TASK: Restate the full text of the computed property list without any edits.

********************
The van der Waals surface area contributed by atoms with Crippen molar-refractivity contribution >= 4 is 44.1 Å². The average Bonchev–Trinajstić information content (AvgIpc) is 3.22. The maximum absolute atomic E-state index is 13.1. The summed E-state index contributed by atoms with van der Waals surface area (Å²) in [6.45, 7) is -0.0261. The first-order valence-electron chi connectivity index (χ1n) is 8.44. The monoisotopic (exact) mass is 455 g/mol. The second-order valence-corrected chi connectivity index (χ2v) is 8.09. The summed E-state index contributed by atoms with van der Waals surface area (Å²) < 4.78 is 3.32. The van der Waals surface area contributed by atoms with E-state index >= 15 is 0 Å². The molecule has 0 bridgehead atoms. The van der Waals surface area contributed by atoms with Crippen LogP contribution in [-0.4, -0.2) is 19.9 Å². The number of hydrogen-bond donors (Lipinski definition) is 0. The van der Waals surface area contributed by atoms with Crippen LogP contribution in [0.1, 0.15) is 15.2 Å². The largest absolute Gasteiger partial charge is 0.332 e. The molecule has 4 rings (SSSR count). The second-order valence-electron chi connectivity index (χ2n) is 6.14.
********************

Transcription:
The van der Waals surface area contributed by atoms with Crippen molar-refractivity contribution >= 4 is 44.1 Å². The average Bonchev–Trinajstić information content (AvgIpc) is 3.22. The maximum absolute atomic E-state index is 13.1. The summed E-state index contributed by atoms with van der Waals surface area (Å²) in [6.45, 7) is -0.0261. The first-order valence-electron chi connectivity index (χ1n) is 8.44. The monoisotopic (exact) mass is 455 g/mol. The second-order valence-corrected chi connectivity index (χ2v) is 8.09. The summed E-state index contributed by atoms with van der Waals surface area (Å²) < 4.78 is 3.32. The van der Waals surface area contributed by atoms with E-state index >= 15 is 0 Å². The molecule has 0 bridgehead atoms. The van der Waals surface area contributed by atoms with Crippen LogP contribution in [-0.4, -0.2) is 19.9 Å². The number of hydrogen-bond donors (Lipinski definition) is 0. The van der Waals surface area contributed by atoms with Crippen LogP contribution in [0.1, 0.15) is 15.2 Å². The largest absolute Gasteiger partial charge is 0.332 e. The molecule has 4 rings (SSSR count). The second-order valence-electron chi connectivity index (χ2n) is 6.14.